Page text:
The Other Rosa Parks: Now 73, Claudette Colvin Was First to Refuse Giving Up Seat on Montgomery Bus
At a ceremony unveiling a statue in her honor last month, President Obama called Rosa Parks’ refusal to give up her seat on a Montgomery, Alabama, city bus a “singular act of disobedience.” But nine months before Parks’ historic action, a 15-year-old teenager named Claudette Colvin did the very same thing. She was arrested, and her case led to the U.S. Supreme Court’s order for the desegregation of Alabama’s bus system. Now 73, Claudette Colvin joins us for a rare interview along with Brooklyn College Professor Jeanne Theoharis, author of “The Rebellious Life of Mrs. Rosa Parks.” Theoharis says Parks’ act of defiance may not have happened if not for Colvin’s nine months before. Colvin says learning about African-American history in school inspired her act. “I could not move, because history had me glued to the seat,” she recalls telling the bus driver and the police officer who came to arrest her. “It felt like Sojourner Truth’s hands were pushing me down on one shoulder and Harriet Tubman’s hands were pushing me down on another shoulder.” [includes rush transcript]
This is a rush transcript. Copy may not be in its final form.
JUAN GONZÁLEZ: Earlier this year, the nation marked the 100th anniversary of the birth of Rosa Parks, who refused to give up her seat on a city bus in Alabama to a white man in December 1955. Her act of resistance led to a 13-month boycott, the Montgomery bus boycott, led by a young minister named Martin Luther King. In Washington, D.C., last month, President Obama presided over a ceremony unveiling a statue of Rosa Parks in the U.S. Capitol.
PRESIDENT BARACK OBAMA: Rosa Parks’ singular act of disobedience launched a movement. The tired feet of those who walked the dusty roads of Montgomery helped a nation see that to which it had once been blind. It is because of these men and women that I stand here today. It is because of them that our children grow up in a land more free and more fair, a land truer to its founding creed.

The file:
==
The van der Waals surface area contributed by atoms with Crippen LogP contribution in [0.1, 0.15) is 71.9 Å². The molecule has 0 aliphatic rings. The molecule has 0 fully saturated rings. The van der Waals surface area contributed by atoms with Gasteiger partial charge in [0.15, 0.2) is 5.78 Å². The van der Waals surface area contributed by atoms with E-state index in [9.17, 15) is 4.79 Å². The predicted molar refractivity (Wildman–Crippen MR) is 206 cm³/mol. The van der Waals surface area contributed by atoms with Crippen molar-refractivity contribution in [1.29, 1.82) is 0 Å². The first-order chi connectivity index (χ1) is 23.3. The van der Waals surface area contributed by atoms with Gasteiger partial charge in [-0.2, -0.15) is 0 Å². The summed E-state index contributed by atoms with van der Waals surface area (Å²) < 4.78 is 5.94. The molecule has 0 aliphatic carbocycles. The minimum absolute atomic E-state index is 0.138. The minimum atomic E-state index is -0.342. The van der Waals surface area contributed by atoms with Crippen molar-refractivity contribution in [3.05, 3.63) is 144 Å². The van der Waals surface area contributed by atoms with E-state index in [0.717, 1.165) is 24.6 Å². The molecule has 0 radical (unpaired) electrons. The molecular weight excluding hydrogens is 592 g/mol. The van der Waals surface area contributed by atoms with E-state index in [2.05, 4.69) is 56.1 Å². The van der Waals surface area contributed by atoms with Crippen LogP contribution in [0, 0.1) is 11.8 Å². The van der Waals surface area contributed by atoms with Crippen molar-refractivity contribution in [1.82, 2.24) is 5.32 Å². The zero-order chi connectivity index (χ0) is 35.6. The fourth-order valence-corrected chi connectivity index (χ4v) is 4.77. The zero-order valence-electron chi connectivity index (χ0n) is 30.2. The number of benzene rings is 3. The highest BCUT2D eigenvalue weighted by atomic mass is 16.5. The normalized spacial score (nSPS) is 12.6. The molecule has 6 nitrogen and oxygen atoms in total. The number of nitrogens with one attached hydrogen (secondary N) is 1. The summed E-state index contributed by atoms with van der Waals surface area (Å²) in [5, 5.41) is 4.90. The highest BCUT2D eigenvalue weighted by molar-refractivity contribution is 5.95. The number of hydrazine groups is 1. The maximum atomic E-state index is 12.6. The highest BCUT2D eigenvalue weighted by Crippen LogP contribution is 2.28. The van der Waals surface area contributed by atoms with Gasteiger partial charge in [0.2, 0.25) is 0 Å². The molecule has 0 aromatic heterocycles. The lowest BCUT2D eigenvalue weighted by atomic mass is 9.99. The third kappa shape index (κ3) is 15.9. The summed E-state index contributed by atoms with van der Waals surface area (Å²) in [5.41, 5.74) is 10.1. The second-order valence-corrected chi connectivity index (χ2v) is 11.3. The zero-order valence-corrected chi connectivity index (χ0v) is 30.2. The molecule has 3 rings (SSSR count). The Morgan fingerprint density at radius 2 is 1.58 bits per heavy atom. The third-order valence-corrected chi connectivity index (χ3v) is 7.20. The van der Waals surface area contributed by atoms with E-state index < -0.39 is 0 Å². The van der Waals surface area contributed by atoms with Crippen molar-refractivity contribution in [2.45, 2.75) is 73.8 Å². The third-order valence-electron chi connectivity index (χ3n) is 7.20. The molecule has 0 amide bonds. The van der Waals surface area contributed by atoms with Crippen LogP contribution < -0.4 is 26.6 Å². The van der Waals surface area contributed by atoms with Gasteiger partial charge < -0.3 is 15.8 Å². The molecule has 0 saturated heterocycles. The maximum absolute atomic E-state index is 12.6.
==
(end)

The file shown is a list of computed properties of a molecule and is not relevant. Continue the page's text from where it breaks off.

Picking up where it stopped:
JUAN GONZÁLEZ: While Rosa Parks became a national civil rights icon, she was not the first woman in Montgomery to refuse to give up her seat on a city bus. On March 2nd, 1955, nine months before Rosa Parks’ arrest, a teenage schoolgirl named Claudette Colvin boarded a city bus after school to head home. As it filled up, a white woman was left standing, and the bus driver ordered the 15-year-old Colvin to get up and move to the back. She refused and was dragged off the bus in handcuffs. Three weeks later, The New York Times ran an article headlined “Negro Girl Convicted; She Is Held Guilty of Refusing to Move to Back of Bus.”
AMY GOODMAN: Claudette Colvin went on to become the star witness in a case that wound its way to the Supreme Court. The court eventually ordered an end to bus segregation in Alabama. The Reverend Dr. Martin Luther King Jr. made his political debut fighting her arrest.
Claudette Colvin joins us here in our studio, now 73 years old, living in the Bronx. And we’re joined by Jeanne Theoharis, author of The Rebellious Life of Mrs. Rosa Parks . Jeanne Theoharis is a professor of political science at Brooklyn College, has written extensively on the civil rights and Black Power movements, joined us in February on what would have been Rosa Parks’ 100th birthday.
Claudette Colvin, President Obama talked about Rosa Parks’ “singular act,” but it wasn’t exactly singular because you had done it before, nine months before. She was 42; you were 15 years old. What gave you the courage that day? You were coming home from school?
CLAUDETTE COLVIN: Yes. What gave me the courage? All the unfair treatment that I had experienced in my early childhood. Plus, you remember, February, we celebrated Negro History Week, but our school did it for the whole month. So I had a whole month to talk about all the injustices.
AMY GOODMAN: Back in ’55?